Avian Influenza in developing countries - GRIPAVI
Last update: 19 January 2018
Our limited knowledge of the epidemiology of AI viruses is hindering efforts to adapt control measures to developing country contexts. To do so, we need (1) to better understand the transmission of these viruses, distinguishing virus dispersion by wild birds and domestic poultry and specifying the viruses’ persistence mechanisms in infected countries, (2) to evaluate current and future control methods by modelling virus spread and (3) to develop surveillance methods that are adapted to the specific epidemiological features of these infections and to the control methods available.
To address these issues, the project is divided into four components:
- Deepen knowledge of the ecology (emergence, dissemination, endemism) of avian influenza and Newcastle disease in tropical regions (Component 1)
- Establish decision support tools for the surveillance and control of these two diseases (Component 2)
- Train and inform stakeholders and decision makers (Component 3: Information, Component 4: Training).
The project had 6 study sites: Mauritania, Mali, Ethiopia, Madagascar, Zimbabwe and Vietnam
In Zimbabwe, the project focused on component 1, the eco-epidemiology of AIV and NCD between wild and domestic birds.
The epidemiological cycle of avian influenza (AI) involves interactions between the viruses, hosts, susceptible species and reservoirs (wild and domestic birds, mammals), and their population dynamics at different scales: gatherings and migrations of wild birds, livestock systems, commercial networks. To date, few studies have been carried out to determine the environmental factors behind the endemism and spread of these viruses. The role of the environment (surface water, mud, etc.) in the persistence of the infection is poorly understood.
The complexity of the cycle is heightened by the genetic flexibility of influenza viruses, which enables them to adapt and evolve, and which leads to the emergence of new virus variants. Moreover, populations with varying virulence exist within the same viral sub-type. Lastly, despite a certain degree of host-virus specificity, jumping the species barrier is possible. This phenomena was illustrated by the case of H5N1, which is transmissible to people. Different questions arise regarding the interaction mechanisms between the viruses and their hosts which determine the evolution of viral populations and the emergence of epizootics.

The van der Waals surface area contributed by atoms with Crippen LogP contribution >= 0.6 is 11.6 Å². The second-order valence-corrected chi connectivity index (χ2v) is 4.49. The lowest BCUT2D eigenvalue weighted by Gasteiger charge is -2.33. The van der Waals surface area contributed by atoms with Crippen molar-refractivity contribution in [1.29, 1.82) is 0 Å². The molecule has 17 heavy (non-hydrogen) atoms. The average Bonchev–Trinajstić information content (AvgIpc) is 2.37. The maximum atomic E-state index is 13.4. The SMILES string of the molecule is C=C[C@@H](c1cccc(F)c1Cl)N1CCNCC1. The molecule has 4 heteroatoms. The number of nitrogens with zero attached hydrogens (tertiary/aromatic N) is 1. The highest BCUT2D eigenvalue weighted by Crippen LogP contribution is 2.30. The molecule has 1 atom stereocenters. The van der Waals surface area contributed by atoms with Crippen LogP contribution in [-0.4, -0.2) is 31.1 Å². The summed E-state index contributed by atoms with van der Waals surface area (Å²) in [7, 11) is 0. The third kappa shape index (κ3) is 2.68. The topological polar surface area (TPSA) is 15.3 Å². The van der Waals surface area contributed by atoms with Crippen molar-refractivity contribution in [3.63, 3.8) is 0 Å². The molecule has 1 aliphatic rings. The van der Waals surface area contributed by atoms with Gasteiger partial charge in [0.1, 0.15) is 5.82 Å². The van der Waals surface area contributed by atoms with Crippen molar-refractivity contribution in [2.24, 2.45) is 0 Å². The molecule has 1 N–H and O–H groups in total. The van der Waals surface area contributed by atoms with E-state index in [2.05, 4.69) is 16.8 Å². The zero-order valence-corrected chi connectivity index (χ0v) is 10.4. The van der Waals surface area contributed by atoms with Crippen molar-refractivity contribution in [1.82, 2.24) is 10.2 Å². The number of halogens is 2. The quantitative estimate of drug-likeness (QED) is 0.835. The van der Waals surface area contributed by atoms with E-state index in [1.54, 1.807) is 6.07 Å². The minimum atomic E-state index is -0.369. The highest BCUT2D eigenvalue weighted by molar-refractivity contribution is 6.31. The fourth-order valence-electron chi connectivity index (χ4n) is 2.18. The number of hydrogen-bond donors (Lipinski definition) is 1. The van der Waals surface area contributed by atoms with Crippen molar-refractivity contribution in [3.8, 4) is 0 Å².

To describe and analyze the cycles, this project component will conduct longitudinal studies in different ecosystems and regions in Africa. The characterization of viral strains present in Africa will create a reference data base that can be used to analyze links with strains identified in Europe and Asia.
Interaction between wild bird communities and virus populations
- Annual profiles of virus circulation in African wetlands
- Relationships between functional groups of wild birds and viral strains (co-evolution host-virus)
- Virus persistence modalities in African ecosystems
- Role of commensal bird species in virus transmission between domestic and wild birds
Virus – environment interaction
Interaction between domestic animals and virus populations
- Comparison of strains circulating in domestic and wild bird populations
- Definition of contamination periods for domestic birds
- Circulation of viruses in domestic mammals and their role in maintaining viruses in the environment
Last update: 19 January 2018